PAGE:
Around 6,000 sheep, and 100 cows, are stuck in the snow on the Glandon pass, around 1,900-2,000 metres up, near the commune of Saint-Colomban-des-Villards in Savoie, Auvergne-Rhône-Alpes. Heavy snowfall surprised farmers from Friday night (September 25), after temperatures dropped suddenly and unseasonably for the time of year.
A forecast expert at news channel LCI, said: “This quantity of snow has been seen in the past in September, but it is still [rare enough to be] remarkable.”
The mayor of Saint-Colomban-des-Villards, Pierre-Yves Bonnivard, is now helping to coordinate a crisis team, with the wider department, to help.
More than six tonnes of feed have already been lifted to the site, and a snowplough was able to open some roads to allow around 20 bales of hay - weighing 300 kg each - to be brought up.
The mayor told France Bleu Pays de Savoie: “The most important thing was to ensure that they can all eat, and we have managed to do that. There is too much snow for them to scratch the ground and eat the grass.”
Now, he said the priority is to evacuate the animals and move them to lower ground, away from the snow.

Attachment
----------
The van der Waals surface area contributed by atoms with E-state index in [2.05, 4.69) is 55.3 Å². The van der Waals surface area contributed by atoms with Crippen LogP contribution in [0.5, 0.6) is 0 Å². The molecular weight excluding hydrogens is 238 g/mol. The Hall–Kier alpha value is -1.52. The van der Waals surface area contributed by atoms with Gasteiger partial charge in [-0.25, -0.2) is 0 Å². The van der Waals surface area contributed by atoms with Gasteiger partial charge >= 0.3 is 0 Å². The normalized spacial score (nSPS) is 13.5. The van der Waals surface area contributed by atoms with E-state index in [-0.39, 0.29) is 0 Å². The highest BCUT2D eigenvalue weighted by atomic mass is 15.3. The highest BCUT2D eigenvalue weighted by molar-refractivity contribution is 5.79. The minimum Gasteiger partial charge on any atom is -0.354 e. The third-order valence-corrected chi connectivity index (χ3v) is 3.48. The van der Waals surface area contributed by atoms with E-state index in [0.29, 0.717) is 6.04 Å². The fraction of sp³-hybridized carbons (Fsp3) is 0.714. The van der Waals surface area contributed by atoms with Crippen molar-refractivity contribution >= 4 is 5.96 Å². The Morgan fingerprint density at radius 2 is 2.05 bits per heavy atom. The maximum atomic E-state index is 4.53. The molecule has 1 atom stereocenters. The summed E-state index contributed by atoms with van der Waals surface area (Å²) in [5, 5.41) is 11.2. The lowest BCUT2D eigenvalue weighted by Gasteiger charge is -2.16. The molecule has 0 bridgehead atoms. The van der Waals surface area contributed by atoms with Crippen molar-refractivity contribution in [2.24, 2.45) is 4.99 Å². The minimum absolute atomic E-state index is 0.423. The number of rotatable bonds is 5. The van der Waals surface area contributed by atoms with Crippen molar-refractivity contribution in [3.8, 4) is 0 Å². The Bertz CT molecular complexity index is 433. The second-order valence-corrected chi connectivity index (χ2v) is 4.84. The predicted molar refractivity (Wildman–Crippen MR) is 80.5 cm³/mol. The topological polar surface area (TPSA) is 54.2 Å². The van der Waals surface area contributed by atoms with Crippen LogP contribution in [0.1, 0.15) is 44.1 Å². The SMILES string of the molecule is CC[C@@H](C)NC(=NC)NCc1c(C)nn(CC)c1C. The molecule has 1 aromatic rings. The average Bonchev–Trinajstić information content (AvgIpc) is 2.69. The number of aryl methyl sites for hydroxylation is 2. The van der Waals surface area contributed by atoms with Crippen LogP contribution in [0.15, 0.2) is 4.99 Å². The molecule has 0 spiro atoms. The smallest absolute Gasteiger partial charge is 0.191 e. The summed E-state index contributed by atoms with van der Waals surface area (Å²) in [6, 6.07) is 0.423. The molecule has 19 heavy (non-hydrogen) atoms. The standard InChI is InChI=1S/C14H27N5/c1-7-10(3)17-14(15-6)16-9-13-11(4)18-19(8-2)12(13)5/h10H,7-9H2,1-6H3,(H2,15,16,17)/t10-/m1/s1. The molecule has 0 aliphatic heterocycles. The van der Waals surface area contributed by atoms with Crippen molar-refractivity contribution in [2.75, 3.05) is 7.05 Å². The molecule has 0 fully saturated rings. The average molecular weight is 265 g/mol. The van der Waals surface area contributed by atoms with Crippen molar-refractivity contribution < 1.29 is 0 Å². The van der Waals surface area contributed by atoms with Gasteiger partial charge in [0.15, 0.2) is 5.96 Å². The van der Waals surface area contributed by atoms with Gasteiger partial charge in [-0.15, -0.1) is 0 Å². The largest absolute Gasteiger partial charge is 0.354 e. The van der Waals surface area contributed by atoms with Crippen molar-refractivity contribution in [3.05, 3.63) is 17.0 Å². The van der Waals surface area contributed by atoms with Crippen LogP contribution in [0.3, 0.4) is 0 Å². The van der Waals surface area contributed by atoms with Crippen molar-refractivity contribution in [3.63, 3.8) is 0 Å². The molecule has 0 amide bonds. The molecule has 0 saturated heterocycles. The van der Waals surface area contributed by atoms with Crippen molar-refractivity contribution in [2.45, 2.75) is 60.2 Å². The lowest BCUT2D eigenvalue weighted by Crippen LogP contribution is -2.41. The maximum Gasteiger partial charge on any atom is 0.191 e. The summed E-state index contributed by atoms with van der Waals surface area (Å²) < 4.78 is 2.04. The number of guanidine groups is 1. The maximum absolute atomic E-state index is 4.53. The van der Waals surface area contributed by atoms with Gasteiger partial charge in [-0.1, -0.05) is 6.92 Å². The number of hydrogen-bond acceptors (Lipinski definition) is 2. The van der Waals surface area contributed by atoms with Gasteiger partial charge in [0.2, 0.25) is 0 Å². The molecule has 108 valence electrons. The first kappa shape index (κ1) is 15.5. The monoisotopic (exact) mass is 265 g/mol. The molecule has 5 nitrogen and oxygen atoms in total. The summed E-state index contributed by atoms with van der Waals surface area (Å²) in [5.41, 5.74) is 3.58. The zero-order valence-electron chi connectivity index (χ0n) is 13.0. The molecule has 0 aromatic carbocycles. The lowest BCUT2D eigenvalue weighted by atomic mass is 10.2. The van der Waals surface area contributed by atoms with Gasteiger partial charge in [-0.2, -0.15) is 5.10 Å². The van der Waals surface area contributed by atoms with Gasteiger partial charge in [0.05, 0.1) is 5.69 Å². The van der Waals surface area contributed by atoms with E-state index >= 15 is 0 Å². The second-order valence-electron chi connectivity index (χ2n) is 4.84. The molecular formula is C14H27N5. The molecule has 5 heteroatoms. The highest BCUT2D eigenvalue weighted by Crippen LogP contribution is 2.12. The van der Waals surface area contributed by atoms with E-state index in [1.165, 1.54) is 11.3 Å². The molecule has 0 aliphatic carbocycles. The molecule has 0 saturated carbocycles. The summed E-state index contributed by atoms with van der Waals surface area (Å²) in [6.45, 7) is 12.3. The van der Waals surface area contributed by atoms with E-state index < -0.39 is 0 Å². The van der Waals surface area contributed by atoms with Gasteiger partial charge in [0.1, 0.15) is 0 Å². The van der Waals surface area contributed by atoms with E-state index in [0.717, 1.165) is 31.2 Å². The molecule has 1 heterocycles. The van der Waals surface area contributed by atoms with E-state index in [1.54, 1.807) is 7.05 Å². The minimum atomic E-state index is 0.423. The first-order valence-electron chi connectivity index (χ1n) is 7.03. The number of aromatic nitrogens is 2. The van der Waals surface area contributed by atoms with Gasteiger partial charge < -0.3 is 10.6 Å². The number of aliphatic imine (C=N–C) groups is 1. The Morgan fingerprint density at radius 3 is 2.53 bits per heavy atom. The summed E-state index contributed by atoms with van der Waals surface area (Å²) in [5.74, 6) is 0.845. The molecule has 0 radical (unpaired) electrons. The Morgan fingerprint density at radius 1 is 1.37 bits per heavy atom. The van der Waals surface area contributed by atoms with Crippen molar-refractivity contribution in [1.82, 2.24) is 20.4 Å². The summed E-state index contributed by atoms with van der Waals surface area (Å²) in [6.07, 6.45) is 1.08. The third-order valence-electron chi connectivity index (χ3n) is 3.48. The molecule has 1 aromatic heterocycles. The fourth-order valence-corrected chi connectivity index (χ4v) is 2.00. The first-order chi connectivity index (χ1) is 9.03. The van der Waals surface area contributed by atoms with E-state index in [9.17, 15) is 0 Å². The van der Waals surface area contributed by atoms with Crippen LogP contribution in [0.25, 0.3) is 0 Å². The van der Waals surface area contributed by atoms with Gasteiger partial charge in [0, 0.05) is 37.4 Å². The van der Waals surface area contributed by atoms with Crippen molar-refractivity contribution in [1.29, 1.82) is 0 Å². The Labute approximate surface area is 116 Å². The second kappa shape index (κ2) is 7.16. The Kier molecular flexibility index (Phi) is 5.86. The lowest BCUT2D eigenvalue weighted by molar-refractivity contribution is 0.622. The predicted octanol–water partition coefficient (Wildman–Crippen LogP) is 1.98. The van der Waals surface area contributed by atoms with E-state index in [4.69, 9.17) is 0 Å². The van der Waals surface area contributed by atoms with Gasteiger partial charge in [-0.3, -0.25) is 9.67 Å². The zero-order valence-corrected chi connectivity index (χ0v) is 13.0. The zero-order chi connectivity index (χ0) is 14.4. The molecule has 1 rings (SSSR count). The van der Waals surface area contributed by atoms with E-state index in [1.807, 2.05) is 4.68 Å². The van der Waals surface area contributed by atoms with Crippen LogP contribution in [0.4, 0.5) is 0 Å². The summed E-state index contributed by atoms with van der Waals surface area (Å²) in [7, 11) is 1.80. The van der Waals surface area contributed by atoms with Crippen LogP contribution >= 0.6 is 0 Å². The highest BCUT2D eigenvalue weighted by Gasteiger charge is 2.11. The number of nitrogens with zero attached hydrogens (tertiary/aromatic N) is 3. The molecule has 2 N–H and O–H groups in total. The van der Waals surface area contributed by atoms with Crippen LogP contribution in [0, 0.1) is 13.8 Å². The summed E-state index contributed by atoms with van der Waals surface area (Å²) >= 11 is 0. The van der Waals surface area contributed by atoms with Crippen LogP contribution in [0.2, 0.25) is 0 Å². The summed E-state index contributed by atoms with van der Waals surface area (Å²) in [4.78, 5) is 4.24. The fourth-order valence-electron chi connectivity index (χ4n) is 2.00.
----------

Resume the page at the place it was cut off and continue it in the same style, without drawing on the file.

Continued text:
He said: “Evacuating all the animals will take almost a week. We can move one flock per day [so] we have to feed them while waiting. But we have a priority flock [to move first] because some ewes are ready to give birth. We are doing everything we can to avoid any losses.”
Farmers reportedly began to bring their flocks down to lower ground before the weekend, as soon as the snow forecast was broadcast. Yet heavy snow fell even faster than predicted, and some shepherds were forced to spend the night in huts on the mountain to stay close to the animals.
Between 10-15 cm of snow fell at 1,100 metres, and between 30-50 cm above 1,500 metres. Very cold wind created further snowdrifts of up to two metres high in some areas. Temperatures in the mountains still remain very cold - as low as 6C at 1,900m - and so the snow is unlikely to melt soon.
More snow is forecast for Thursday (October 1).
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